Oregon's Critical Energy Infrastructure Hub - A Case Study

cee event header

Event Date

3102 Ghausi Hall


In Oregon, there is a six-mile stretch of the lower Willamette River in Portland where over 90% of the state’s petroleum products, like gasoline, diesel, and asphalt, are stored in large old tanks on extremely poor soils. It’s called the Critical Energy Infrastructure (CEI) Hub. Counting in at over 400 storage tanks holding approximately 360 million of gallons of petroleum products, only twelve were constructed with “adequate” seismic design codes. During a Cascadia Subduction Zone earthquake, these facilities will

have cascading failures due to long-duration and long-period amplified shaking, that will produce liquefaction, differential settlement and lateral spreading – likely creating the worst oil spill in U.S. history. Oregon has a Climate Protection Program with goals to reduce emissions 50% by 2035 and 90% by 2050, but as of now, it does not include the CEI Hub as a factor in its goals or strategies. Can we leverage the need to reduce fuel use with the need to reduce seismic risk? Unfortunately, our seismic, climate,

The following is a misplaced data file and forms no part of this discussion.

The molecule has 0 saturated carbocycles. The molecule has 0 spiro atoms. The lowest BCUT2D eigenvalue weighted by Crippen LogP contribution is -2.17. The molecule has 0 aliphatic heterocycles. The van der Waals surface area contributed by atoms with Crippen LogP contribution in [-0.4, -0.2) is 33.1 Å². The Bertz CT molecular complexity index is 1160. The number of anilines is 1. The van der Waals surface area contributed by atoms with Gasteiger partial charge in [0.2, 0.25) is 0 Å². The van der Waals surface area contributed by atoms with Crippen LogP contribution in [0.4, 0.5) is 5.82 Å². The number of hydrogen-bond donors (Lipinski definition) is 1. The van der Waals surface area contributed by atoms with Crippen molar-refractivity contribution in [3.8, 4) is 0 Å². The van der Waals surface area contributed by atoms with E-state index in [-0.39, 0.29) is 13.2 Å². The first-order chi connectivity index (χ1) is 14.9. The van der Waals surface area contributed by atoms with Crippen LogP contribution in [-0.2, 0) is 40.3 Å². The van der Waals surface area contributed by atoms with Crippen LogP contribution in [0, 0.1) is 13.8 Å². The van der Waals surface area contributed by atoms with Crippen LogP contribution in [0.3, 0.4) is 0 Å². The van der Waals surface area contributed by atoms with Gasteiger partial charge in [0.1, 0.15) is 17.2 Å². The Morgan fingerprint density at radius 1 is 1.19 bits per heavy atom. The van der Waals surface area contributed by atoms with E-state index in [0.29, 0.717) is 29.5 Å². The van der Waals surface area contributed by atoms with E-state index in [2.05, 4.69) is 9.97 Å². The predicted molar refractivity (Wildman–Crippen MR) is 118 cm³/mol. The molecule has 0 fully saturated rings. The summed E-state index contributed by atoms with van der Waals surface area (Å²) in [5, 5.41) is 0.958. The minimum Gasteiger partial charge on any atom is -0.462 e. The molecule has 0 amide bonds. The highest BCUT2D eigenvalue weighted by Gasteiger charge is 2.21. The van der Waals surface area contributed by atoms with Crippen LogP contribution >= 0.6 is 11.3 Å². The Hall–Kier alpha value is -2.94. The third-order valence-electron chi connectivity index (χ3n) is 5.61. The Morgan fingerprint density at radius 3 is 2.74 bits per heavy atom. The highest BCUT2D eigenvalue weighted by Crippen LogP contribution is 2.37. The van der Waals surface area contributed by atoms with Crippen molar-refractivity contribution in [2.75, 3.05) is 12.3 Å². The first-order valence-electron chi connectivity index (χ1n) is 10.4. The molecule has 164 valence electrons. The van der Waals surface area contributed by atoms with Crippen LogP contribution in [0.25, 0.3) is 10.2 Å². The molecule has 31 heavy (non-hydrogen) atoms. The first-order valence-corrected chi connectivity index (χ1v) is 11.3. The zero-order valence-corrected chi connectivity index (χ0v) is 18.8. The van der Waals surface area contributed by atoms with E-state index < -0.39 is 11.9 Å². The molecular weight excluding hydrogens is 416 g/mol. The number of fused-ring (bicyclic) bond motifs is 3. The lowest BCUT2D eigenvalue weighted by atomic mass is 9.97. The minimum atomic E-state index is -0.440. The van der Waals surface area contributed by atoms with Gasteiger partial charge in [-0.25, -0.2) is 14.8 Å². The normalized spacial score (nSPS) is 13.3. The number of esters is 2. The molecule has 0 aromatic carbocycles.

environmental, and social equity policies are not in alignment and compete for political attention and funding. Fortunately, there are multiple wins in this situation if policy makers, private industry, community members and environmental activists can find common ground. We need to define this as a resilience imperative and create a unified 2050 vision to align these policies and capitalize on the shared benefits.


Jay Wilson is the Clackamas County Resilience Coordinator with the Department of Disaster Management and spearheads the County's efforts to reduce risks and assess hazards including flood, earthquake, wildfire, volcano, and climate change impacts. Mr. Wilson is the past-Chair (2014-17) of the Oregon Seismic Safety Policy Advisory Commission (OSSPAC) and previously worked for Oregon Emergency Management as the Earthquake, Tsunami, and Volcano Programs Coordinator and for five years as a Mitigation Reservist with FEMA Regions IX and X. Jay is a former Resilience Fellow with the National Institute of Standards and Technology during the development of the 2015 Community Resilience Planning Guide. He is a member of the Earthquake Engineering Research Institute and has completed post-earthquake reconnaissance trips to Japan (2011) and Central-Italy (2017). Jay holds M.A. in geography and B.A. in film and lives in Portland, Oregon.

EERI FFVP 2024 Flyer_page-0001.jpg

Event Category